Dado Ruvic / REUTERS A 3D plastic representation of the Twitter and Youtube logo is seen in front of a displayed ISIS flag in this photo illustration in Zenica, Bosnia and Herzegovina, February 2016.

Is ISIS Breaking Apart?

What Its Media Operations Suggest

With the Islamic State (or ISIS) facing setbacks in Iraq and Syria, most observers believe that the group is crumbling. Indeed, just last week, Iraqi Prime Minister Haider al-Abadi declared eastern Mosul “fully liberated” from the group. Evidently, the U.S.-led coalition tasked with countering ISIS, well into the third year of its ongoing military campaign, has made progress. As a result of efforts in Iraq and Syria in 2016 alone, several high-ranking leaders have been killed or captured, the group’s finances have taken a serious hit, and it is hemorrhaging territory. Over the next few years, ISIS is sure to break apart further.

As it does, it will likely walk down one of two paths. In the first possibility, its disintegration could wind up giving more weight to the group’s center of gravity, even as it becomes weaker overall. Alternatively, it could follow the example of al Qaeda in the 2000s and break down in a way that will diminish the influence of its core in Iraq and Syria while providing momentum to its provincial operations in such places as Afghanistan, Libya, the Sinai Peninsula, and Yemen.

ISIS could follow the example of al Qaeda in the 2000s and break down in a way that will diminish its core in Iraq and Syria while providing momentum to its provincial operations.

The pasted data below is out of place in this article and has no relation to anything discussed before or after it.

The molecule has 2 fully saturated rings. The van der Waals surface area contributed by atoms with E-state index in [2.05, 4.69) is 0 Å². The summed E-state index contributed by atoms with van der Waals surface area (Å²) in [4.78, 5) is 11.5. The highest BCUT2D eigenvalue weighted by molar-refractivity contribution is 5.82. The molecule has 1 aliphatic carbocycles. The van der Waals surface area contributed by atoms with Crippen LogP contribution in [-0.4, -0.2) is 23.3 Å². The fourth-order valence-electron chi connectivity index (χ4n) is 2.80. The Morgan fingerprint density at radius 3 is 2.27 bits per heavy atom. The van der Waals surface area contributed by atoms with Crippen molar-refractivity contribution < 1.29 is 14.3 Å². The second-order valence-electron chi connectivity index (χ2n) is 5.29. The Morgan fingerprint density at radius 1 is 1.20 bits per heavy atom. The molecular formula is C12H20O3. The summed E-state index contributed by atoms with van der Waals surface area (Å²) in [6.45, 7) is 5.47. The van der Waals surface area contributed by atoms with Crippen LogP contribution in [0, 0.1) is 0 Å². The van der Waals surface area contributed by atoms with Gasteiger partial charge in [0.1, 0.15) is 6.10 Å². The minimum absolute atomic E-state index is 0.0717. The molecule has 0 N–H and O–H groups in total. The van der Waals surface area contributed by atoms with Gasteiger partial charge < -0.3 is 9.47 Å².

Some analysts, such as Clint Watts, see ISIS’ splintering as a potential win for counterterrorism, especially if it results in what he calls “destructive terrorist competition,” a dynamic that implicitly subverts the group’s ideology by pushing affiliates into provincialism and rotting the central core.

Others, such as Colin Clarke and Chad Serena, see the dynamic as more problematic, one that could possibly lead to the emergence of smaller, and potentially more extreme groups—thereby making an already long war even longer.

In this case, the example of al Qaeda may prove instructive. In the run-up to 9/11, al Qaeda had been a relatively hierarchical and cohesive terrorist entity. Authorization for the Use of Military Force (AUMF) was complicated by al Qaeda’s spinning off into various groups, some closely related and others only tenuously connected to the core.    

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